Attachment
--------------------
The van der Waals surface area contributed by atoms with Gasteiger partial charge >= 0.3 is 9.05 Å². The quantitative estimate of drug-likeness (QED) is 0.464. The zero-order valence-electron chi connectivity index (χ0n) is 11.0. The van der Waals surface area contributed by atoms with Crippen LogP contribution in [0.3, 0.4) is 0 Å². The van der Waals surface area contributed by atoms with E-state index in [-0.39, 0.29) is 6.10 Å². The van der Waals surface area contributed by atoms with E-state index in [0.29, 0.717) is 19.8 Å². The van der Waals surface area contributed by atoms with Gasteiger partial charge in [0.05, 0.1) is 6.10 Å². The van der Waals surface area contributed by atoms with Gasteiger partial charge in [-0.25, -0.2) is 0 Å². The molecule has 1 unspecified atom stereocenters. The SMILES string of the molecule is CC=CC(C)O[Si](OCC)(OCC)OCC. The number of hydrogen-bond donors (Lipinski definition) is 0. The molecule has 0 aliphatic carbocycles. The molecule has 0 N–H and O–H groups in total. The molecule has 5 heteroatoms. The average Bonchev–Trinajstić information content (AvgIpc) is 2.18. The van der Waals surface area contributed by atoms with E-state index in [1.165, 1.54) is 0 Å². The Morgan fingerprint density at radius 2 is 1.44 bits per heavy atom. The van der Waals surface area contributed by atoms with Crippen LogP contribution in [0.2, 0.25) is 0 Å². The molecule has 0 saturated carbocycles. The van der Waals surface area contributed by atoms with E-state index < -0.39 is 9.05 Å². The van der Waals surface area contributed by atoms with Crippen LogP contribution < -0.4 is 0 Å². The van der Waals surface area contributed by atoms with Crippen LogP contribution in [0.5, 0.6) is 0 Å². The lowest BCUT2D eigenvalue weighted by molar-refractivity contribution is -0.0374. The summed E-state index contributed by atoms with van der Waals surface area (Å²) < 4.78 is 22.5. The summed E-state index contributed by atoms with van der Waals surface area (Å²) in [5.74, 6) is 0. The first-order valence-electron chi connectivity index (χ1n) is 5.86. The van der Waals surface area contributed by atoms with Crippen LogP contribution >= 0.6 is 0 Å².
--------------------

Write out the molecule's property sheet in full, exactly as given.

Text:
The van der Waals surface area contributed by atoms with Gasteiger partial charge >= 0.3 is 9.05 Å². The quantitative estimate of drug-likeness (QED) is 0.464. The zero-order valence-electron chi connectivity index (χ0n) is 11.0. The van der Waals surface area contributed by atoms with Crippen LogP contribution in [0.3, 0.4) is 0 Å². The van der Waals surface area contributed by atoms with E-state index in [-0.39, 0.29) is 6.10 Å². The van der Waals surface area contributed by atoms with E-state index in [0.29, 0.717) is 19.8 Å². The van der Waals surface area contributed by atoms with Gasteiger partial charge in [0.05, 0.1) is 6.10 Å². The van der Waals surface area contributed by atoms with Gasteiger partial charge in [-0.25, -0.2) is 0 Å². The molecule has 1 unspecified atom stereocenters. The SMILES string of the molecule is CC=CC(C)O[Si](OCC)(OCC)OCC. The number of hydrogen-bond donors (Lipinski definition) is 0. The molecule has 0 aliphatic carbocycles. The molecule has 0 N–H and O–H groups in total. The molecule has 5 heteroatoms. The average Bonchev–Trinajstić information content (AvgIpc) is 2.18. The van der Waals surface area contributed by atoms with E-state index in [1.165, 1.54) is 0 Å². The Morgan fingerprint density at radius 2 is 1.44 bits per heavy atom. The van der Waals surface area contributed by atoms with Crippen LogP contribution in [0.2, 0.25) is 0 Å². The molecule has 0 saturated carbocycles. The van der Waals surface area contributed by atoms with E-state index < -0.39 is 9.05 Å². The van der Waals surface area contributed by atoms with Crippen LogP contribution < -0.4 is 0 Å². The van der Waals surface area contributed by atoms with Crippen LogP contribution in [0.5, 0.6) is 0 Å². The lowest BCUT2D eigenvalue weighted by molar-refractivity contribution is -0.0374. The summed E-state index contributed by atoms with van der Waals surface area (Å²) < 4.78 is 22.5. The summed E-state index contributed by atoms with van der Waals surface area (Å²) in [5.74, 6) is 0. The first-order valence-electron chi connectivity index (χ1n) is 5.86. The van der Waals surface area contributed by atoms with Crippen LogP contribution >= 0.6 is 0 Å².